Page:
I spent every lunch time at work, over the course of a year working on the book, but what a cool way to spend lunch hour!
Here’s an example of the forest world. In this world, the little girl (in her dreams) meets a magic being who encourages her to take her magic talents (caring for the natural world) back to her earthly life.
The little girl in this book is actually my daughter (I sent a photo of her to the artist) and each world is the landscape of recurring dreams I’ve had since I was a child.
PUTTING THE BOOK TOGETHER, FORMATTING AND PRINTING:
This is where things got technical and if I’m being honest, super frustrating because this is where I hit a wall with technical ability. I simply couldn’t get the hang of how to use the Blurb Book formatting software or In Design software, and the terminology for the book dimensions and setup was like another language entirely to me. Not to mention at this stage, I was very pregnant and about to go on maternity leave #3 and wanted to be done!
My brother has graphic design knowledge and totally helped me out with the formatting, I pretty much sent him the artwork and he managed to get it all into the dimensions and pdf format for printing through Blurb. The thing with blurb is that they offer discount codes of up to 40% so WAIT until one comes out and THEN print. A 40% off code was conveniently released just in time and the second it came out, I jumped on it. WITH the code it still cost over $30 per book, so anyone serious about self-publishing and selling printed copies should definitely consider other means, as you simply cannot compete with the children’s book market at those prices.
GETTING A BAR CODE IN CANADA:
In Canada, you have to register (free) for an ISBN Code (ISBN = International Standard Book Number) and all of it is done through the following Government of Canada website for no cost. Simply follow the steps and it is a very quick (less than 2 weeks) process start to finish. I did this step right before formatting the final book for printing, as you’ll want to put the ISBN on your book cover (I put it on my back cover.)
PRODUCING AN E-BOOK
Once the hardest part is done (formatting for printing) I had to think abut formatting for an E-Book and possibly selling on Amazon.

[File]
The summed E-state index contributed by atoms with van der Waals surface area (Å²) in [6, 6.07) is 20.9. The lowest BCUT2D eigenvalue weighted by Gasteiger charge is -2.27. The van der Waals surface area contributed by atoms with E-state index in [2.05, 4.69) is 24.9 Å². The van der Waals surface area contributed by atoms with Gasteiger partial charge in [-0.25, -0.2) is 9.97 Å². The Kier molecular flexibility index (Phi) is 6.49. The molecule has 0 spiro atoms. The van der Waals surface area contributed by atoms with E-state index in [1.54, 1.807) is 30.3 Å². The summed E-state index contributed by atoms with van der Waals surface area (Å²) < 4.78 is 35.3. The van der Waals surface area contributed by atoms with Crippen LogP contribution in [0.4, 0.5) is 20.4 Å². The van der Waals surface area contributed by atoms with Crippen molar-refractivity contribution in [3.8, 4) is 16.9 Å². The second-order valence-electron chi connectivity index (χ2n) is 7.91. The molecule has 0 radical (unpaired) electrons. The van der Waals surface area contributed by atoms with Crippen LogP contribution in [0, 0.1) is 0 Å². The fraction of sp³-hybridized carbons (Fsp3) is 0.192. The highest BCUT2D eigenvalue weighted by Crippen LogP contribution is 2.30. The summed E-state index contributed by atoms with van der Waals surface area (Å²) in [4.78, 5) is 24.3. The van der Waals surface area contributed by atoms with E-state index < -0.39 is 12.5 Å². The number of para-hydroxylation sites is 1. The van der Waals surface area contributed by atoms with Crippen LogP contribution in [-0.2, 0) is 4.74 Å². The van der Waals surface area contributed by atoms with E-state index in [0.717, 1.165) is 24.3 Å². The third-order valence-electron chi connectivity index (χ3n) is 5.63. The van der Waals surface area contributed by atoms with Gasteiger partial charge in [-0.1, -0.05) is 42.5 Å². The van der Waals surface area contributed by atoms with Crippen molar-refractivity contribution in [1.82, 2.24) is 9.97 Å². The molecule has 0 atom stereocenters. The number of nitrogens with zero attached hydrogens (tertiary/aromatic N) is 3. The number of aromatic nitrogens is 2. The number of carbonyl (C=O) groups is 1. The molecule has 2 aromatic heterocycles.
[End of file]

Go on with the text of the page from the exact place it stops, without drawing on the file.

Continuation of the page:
I approached the project as three parts:
1.) Develop the book (1 year)
2.) Get the first edition printed and Kickstarter pledges fulfilled (2 months)
3.) Share the second edition with the world 🙂
This third and final step has a lot of pieces to it:
– Edit a second edition (I am picky and want to edit the fonts and story now that i have read it to my children many times!)
– Find cost-effective printing to make it commercially viable.
-Share it on my Podcast, the Great Parental Leave (read it for the kiddos!)
-List the 2nd edition on Amazon as a paperback and E-Book
I hope this gives you some inspiration! Of course this is a major bucket list item and isn’t for the faint of heart but truly, you can do anything your heart desires and if you approach it the right way, it doesn’t have to cost a small fortune to self-publish a children’s book. I did mine for less than $500 net cost when all was said and done.
I have a beautiful book written for my children now (my daughter loves that it is her in the book!) and a permanent legacy to leave them.
I’ve taken online courses, I’ve studied online entrepreneurs, I’ve read books and listened to more than 200 hours of podcasts. Most importantly, I’ve started acting on these lessons and am entering the world of online business in 2016.
The foundation was slowly built over maternity leave, and continues to be developed. But the revenue is beginning to trickle in. The potential is there, and now I am going from building mode to testing and refining mode. I’ve tested a few models and it’s time to sit down and clarify the goals, and intensify my focus.
Most online entrepreneurship classes hammer home the whole niche thing. As a multi-passionate I really, really struggled with this question. I did not find my niche. I just started putting a few ideas and business products out there, to see a.) what I enjoyed and b.) what gained traction. I actually think this is the best way. Most entrepreneurs get stuck at the start line because they feel like they have to have this entire formula figured out. What is your niche? What problem are you solving? What are you going to charge to solve it? And so it goes.
The sweet spot is developing a product that catches hold with your audience, and catches hold with you. A and B above.